Tay.AI was AI created by Microsoft that existed as a chatbot on Twitter. The bot would speak like millennials, learning from people it interacted with through social media. However, it took less than 24 hours for Tay to turn 180 degrees from “Humans are cool” to “Hitler was right” through its learning[6]. Some argue that this shows Microsoft’s success in creating a bot indistinguishable from humans and how relentless social media platforms can be. Continuing on this train of thought, Google’s AI was able to create cryptography between two neural networks that was indistinguishable by the third. This may mean that even humans or other AI systems may not be able to decrypt in the future, “outsmarting” humans with a mind of their own[7]. If AI were to “turn” against humans and showed malicious intent, what steps could man take to overcome this? AI can be used as weapons, either between humans or between machines and humans.

    Government Regulation

    Governments by far have the largest influence on a number of factors, bringing into difficult decisions for lawmakers. As defined earlier, there are many grey areas that need more clear definition through government regulation and decision-making. Should self-driving cars save drivers or minimize impact on outside factors? What if AI lead to a wrong diagnosis and lead to death? All of these questions are posed without clear answers, similar to how there wouldn’t be clear answers if it were humans in that situation. However, since AI is not human, we do not perceive it in the same light.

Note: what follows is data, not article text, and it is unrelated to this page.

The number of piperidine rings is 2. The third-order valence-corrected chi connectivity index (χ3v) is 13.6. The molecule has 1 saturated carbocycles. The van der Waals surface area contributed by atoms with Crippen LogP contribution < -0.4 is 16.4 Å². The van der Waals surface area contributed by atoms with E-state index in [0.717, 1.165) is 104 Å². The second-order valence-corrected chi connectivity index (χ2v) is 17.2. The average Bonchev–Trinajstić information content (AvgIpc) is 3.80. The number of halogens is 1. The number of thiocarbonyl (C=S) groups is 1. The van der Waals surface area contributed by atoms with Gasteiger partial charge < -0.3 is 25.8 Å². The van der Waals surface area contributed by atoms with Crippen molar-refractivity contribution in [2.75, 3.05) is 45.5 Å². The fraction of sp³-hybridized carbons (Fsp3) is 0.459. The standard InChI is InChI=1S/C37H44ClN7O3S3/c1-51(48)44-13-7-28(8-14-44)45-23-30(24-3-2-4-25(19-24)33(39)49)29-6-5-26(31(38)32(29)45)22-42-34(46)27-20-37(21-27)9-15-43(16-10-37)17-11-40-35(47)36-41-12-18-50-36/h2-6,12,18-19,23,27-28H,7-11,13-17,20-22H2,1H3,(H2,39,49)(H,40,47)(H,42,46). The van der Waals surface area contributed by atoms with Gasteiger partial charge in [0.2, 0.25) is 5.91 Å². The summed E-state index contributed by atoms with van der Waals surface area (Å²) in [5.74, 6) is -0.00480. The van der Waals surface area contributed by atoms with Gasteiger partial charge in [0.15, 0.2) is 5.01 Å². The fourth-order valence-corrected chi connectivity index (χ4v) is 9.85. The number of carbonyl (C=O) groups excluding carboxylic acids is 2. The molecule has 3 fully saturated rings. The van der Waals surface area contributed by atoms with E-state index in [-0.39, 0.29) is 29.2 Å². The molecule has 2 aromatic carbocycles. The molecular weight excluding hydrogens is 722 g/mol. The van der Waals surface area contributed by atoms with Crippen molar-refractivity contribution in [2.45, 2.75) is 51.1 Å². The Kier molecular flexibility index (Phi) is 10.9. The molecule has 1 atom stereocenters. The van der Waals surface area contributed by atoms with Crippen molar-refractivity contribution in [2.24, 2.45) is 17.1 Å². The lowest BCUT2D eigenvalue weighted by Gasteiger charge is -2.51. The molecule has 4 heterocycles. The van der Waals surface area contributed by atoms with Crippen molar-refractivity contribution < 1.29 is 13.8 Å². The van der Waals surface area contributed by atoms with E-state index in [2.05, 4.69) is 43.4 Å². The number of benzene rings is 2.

One viewpoint is that AI can eventually and theoretically take over the world; ending humanity in the future if not careful. Elon Musk feels the inclination that AI requires a regulatory oversight on national and international levels to avoid foolishness. Stephen Hawking explains that AI has proven itself useful, and thorough development of artificial intelligence could end the human race. Theoretically, artificial intelligence could eventually become independent and “redesign itself at an ever-increasing rate" [8]. Bill Gates also stated on Reddit that he agreed with Musk and that artificial intelligence should be a concern [9]. In general, the current AI community as a whole still requires much development and research before building anything that could be a strong concern of robot takeover to the general public. The reality of AI research and development is complex and the creation of human-level AI is a difficult if not impossible goal.